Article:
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Patient-Centered Care or Drug-Centered Care: The Influence of Pharmaceutical Marketing on Medical Science and Public Health

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Abstract

Medical leaders today call increasingly for patient-centered care, which is often contrasted with doctor-centered care and disease-centered care. One threat to patient-centered care which does not easily fit into these categories, however, is what one might label drug-centered care. Drug-centered “care” arises when pharmaceutical industry marketing exerts a deleterious influence over both the medical profession and the general public. This influence is easy to detect when it assumes blatant forms such as financial incentives to overprescribe but is harder to perceive when it takes the form of changing the way we think about disease and indeed about human life. Two case studies that illustrate this deleterious influence are antidepressant drugs and drugs for type 2 diabetes. The inverse benefit law explains why these forms of pharmaceutical marketing constitute a threat to the public’s health.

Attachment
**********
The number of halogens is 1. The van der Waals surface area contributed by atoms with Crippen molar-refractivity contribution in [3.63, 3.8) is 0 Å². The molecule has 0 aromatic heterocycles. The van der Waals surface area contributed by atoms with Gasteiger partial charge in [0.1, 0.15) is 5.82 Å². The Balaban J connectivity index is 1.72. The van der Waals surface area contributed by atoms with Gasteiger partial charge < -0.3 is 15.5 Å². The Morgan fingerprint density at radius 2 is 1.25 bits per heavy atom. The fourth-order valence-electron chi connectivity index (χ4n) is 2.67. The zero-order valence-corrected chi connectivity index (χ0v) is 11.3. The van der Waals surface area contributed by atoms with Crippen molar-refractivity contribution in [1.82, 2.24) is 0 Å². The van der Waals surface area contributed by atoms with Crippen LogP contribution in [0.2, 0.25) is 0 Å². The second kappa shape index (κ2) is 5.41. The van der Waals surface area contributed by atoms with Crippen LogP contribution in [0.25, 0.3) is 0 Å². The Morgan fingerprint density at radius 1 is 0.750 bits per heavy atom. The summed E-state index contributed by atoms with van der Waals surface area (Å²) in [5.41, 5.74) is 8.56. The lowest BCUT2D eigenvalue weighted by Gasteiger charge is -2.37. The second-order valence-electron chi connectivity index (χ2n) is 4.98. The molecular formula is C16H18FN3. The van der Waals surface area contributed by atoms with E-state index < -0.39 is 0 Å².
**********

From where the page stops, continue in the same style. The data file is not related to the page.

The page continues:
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Brody, H. (2017). Patient-Centered Care or Drug-Centered Care: The Influence of Pharmaceutical Marketing on Medical Science and Public Health. In Philosophy and Medicine (Vol. 122, pp. 109–124). Springer Science and Business Media B.V. https://doi.org/10.1007/978-94-024-0979-6_7

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